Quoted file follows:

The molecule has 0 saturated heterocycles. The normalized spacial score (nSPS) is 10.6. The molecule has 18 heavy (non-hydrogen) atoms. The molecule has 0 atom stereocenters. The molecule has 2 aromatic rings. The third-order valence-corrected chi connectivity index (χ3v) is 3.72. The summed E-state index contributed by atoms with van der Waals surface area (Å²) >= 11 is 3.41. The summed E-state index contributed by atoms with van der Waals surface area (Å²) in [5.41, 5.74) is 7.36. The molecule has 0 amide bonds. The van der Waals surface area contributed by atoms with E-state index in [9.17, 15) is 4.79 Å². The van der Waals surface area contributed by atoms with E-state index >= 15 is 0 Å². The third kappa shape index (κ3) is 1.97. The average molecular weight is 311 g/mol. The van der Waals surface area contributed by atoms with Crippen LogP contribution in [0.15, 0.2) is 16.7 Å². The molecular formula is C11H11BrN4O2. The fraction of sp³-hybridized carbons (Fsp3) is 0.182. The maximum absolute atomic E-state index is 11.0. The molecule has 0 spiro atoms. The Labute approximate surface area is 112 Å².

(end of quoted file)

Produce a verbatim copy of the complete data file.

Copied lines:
The molecule has 0 saturated heterocycles. The normalized spacial score (nSPS) is 10.6. The molecule has 18 heavy (non-hydrogen) atoms. The molecule has 0 atom stereocenters. The molecule has 2 aromatic rings. The third-order valence-corrected chi connectivity index (χ3v) is 3.72. The summed E-state index contributed by atoms with van der Waals surface area (Å²) >= 11 is 3.41. The summed E-state index contributed by atoms with van der Waals surface area (Å²) in [5.41, 5.74) is 7.36. The molecule has 0 amide bonds. The van der Waals surface area contributed by atoms with E-state index in [9.17, 15) is 4.79 Å². The van der Waals surface area contributed by atoms with E-state index >= 15 is 0 Å². The third kappa shape index (κ3) is 1.97. The average molecular weight is 311 g/mol. The van der Waals surface area contributed by atoms with Crippen LogP contribution in [0.15, 0.2) is 16.7 Å². The molecular formula is C11H11BrN4O2. The fraction of sp³-hybridized carbons (Fsp3) is 0.182. The maximum absolute atomic E-state index is 11.0. The molecule has 0 spiro atoms. The Labute approximate surface area is 112 Å².